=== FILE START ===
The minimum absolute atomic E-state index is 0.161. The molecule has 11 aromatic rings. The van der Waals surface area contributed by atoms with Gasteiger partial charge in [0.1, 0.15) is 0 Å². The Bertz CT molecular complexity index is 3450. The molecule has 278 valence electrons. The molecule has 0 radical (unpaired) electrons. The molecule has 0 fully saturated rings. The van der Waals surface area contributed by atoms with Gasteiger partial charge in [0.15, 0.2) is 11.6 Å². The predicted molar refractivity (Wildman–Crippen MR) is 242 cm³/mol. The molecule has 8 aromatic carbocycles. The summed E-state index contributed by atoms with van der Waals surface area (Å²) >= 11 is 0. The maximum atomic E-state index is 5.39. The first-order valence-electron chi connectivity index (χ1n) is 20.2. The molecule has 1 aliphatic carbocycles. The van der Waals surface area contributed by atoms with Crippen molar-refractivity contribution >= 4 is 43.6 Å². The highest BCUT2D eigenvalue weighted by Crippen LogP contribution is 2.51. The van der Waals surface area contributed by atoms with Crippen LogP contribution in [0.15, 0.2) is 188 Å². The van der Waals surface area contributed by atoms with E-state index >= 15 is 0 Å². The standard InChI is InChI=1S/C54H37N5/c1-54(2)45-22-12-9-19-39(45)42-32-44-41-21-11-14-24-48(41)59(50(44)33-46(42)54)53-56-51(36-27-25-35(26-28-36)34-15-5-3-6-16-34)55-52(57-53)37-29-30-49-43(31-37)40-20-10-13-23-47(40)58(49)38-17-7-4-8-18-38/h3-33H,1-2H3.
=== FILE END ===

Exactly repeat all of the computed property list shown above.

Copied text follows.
The minimum absolute atomic E-state index is 0.161. The molecule has 11 aromatic rings. The van der Waals surface area contributed by atoms with Gasteiger partial charge in [0.1, 0.15) is 0 Å². The Bertz CT molecular complexity index is 3450. The molecule has 278 valence electrons. The molecule has 0 radical (unpaired) electrons. The molecule has 0 fully saturated rings. The van der Waals surface area contributed by atoms with Gasteiger partial charge in [0.15, 0.2) is 11.6 Å². The predicted molar refractivity (Wildman–Crippen MR) is 242 cm³/mol. The molecule has 8 aromatic carbocycles. The summed E-state index contributed by atoms with van der Waals surface area (Å²) >= 11 is 0. The maximum atomic E-state index is 5.39. The first-order valence-electron chi connectivity index (χ1n) is 20.2. The molecule has 1 aliphatic carbocycles. The van der Waals surface area contributed by atoms with Crippen molar-refractivity contribution >= 4 is 43.6 Å². The highest BCUT2D eigenvalue weighted by Crippen LogP contribution is 2.51. The van der Waals surface area contributed by atoms with Crippen LogP contribution in [0.15, 0.2) is 188 Å². The van der Waals surface area contributed by atoms with E-state index >= 15 is 0 Å². The standard InChI is InChI=1S/C54H37N5/c1-54(2)45-22-12-9-19-39(45)42-32-44-41-21-11-14-24-48(41)59(50(44)33-46(42)54)53-56-51(36-27-25-35(26-28-36)34-15-5-3-6-16-34)55-52(57-53)37-29-30-49-43(31-37)40-20-10-13-23-47(40)58(49)38-17-7-4-8-18-38/h3-33H,1-2H3.